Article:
America builds a genuine supercar in the Corvette Stingray ZO6.

    America builds a genuine supercar in the Corvette Stingray ZO6.

    DETROIT: General Motors’ Chevrolet unit swept car and truck of the year honors while Ford’s use of aluminum in its F-150 drew crowds at the Detroit auto show.

    GM logged an early win after the Chevrolet Corvette Stingray was named Car of the Year and the Silverado pickup as Truck of the Year.

    “Chevrolet is in the midst of the most aggressive product transformation in the brand’s more than 100-year history,” Chevrolet chief Alan Batey said, hailing the wins.

    The Corvette also drew further excitement with its new racing versions—the street-legal Z06 and the track-ready CR 7.

    Mark Reuss, a senior executive at GM, said there was little to separate the two, which he called “America’s Supercar.”

    “Racing and winning is a part of who we are,” said Reuss.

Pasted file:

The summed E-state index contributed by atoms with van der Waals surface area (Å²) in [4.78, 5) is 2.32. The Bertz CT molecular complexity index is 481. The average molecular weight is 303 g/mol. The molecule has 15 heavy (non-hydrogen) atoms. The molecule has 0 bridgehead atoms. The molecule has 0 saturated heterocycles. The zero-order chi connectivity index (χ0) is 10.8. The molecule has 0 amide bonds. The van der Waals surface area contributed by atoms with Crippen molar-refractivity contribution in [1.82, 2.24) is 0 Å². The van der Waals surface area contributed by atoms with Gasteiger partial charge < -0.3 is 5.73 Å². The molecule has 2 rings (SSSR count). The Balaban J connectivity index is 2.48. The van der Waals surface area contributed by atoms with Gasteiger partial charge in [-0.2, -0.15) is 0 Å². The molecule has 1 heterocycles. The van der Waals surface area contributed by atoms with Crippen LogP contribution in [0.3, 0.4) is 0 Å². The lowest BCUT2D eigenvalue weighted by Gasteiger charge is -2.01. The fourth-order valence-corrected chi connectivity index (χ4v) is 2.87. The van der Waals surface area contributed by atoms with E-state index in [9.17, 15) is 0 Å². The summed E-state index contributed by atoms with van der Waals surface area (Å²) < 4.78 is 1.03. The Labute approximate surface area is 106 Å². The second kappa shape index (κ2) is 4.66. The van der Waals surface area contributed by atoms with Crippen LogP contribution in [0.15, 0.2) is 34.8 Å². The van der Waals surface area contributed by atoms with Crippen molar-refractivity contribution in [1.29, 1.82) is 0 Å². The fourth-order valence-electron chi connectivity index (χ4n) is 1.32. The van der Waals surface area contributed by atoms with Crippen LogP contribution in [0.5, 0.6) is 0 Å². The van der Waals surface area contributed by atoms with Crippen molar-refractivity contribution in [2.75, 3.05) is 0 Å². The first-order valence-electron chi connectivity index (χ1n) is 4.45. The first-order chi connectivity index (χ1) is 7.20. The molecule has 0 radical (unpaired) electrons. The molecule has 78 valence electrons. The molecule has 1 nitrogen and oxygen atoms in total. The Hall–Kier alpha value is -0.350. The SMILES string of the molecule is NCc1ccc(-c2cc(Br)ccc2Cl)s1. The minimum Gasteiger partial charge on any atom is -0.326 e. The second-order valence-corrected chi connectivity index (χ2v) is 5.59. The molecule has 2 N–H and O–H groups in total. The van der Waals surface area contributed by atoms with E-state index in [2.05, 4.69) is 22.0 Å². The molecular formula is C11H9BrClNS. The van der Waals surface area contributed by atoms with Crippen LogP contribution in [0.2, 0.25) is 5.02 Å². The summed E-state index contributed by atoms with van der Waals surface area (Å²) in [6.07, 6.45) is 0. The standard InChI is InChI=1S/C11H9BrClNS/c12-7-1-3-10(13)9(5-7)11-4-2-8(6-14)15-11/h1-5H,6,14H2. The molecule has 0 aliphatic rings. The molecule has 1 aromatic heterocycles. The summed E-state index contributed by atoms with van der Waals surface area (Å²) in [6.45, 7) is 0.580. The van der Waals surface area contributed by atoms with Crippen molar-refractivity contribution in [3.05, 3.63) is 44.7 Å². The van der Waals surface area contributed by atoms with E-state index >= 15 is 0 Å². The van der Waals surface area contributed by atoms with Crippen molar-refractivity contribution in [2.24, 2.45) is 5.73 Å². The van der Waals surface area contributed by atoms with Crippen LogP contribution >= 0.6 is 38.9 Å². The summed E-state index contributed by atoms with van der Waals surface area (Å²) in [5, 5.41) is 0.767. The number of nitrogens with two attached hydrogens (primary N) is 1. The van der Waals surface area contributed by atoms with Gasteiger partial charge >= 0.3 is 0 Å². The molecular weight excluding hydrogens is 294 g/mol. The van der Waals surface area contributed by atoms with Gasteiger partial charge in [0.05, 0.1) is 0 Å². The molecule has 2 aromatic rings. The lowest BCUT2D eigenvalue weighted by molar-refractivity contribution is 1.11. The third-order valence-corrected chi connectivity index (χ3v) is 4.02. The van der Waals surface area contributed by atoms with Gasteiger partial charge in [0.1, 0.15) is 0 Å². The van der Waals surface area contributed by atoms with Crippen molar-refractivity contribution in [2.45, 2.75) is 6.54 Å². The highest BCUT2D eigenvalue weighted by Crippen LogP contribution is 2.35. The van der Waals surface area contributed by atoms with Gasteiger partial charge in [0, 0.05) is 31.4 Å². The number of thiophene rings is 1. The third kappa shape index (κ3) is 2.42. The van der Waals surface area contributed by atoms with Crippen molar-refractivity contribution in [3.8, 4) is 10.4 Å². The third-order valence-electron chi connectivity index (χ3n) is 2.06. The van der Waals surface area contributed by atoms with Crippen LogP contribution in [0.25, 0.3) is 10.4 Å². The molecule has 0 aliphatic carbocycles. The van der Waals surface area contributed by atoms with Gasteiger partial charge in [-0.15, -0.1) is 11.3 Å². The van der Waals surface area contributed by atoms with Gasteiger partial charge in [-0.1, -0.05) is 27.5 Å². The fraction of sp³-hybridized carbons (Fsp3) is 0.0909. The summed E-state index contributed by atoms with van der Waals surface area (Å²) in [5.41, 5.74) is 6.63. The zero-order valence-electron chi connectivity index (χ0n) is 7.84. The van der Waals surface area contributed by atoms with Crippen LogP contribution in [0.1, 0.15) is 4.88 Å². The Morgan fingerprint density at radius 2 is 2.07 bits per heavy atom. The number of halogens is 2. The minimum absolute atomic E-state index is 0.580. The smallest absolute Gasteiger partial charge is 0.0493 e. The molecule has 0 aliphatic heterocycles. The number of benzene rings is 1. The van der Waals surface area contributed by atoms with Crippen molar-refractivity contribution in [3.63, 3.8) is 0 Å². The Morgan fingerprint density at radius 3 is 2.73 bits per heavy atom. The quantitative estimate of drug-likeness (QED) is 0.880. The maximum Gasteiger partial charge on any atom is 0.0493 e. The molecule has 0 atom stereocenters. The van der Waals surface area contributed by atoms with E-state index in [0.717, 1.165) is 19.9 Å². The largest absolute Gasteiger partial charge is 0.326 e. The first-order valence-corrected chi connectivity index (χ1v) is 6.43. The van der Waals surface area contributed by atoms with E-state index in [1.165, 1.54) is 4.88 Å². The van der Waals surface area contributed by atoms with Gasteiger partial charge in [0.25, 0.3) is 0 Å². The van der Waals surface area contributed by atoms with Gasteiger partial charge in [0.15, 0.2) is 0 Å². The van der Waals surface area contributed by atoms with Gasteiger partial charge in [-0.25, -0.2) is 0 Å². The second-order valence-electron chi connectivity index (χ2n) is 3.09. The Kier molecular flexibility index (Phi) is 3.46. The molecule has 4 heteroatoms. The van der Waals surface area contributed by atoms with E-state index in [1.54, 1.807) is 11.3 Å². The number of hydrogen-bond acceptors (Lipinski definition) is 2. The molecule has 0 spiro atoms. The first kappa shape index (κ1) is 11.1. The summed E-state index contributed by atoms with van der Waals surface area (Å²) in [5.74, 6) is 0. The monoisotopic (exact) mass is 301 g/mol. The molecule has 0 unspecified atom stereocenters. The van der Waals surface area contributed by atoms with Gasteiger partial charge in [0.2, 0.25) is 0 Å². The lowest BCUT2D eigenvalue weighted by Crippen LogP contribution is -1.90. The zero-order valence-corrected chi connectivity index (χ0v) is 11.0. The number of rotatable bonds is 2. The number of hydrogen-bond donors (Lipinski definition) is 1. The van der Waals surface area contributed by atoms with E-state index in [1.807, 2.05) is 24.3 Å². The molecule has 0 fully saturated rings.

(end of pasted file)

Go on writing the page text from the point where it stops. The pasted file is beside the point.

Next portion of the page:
Eyes were on Ford, too, as it gambled with a major change for the best-selling F-150 pickup, replacing steel body panels with aluminum to drastically lower body weight and boost fuel economy. The move, which helped Ford slash the truck’s weight by up to 317 kilograms, is seen as a big risk because truck buyers tend to focus on sturdiness and power.

    Chrysler, the smallest of the Detroit Big Three after GM and Ford, unveiled its hotly anticipated revamp of the 200 sedan, which aims to bring a new level of luxury and styling to its midsized offering with a low entry price of $21,700.

    “We designed a car to take on every other vehicle in its class, feature by feature, and prove that a quality sedan doesn’t have to cross an ocean to be worthy of an American driveway,” Chrysler’s brand chief Al Gardner said.



    Please follow our commenting guidelines.

    Comments are closed.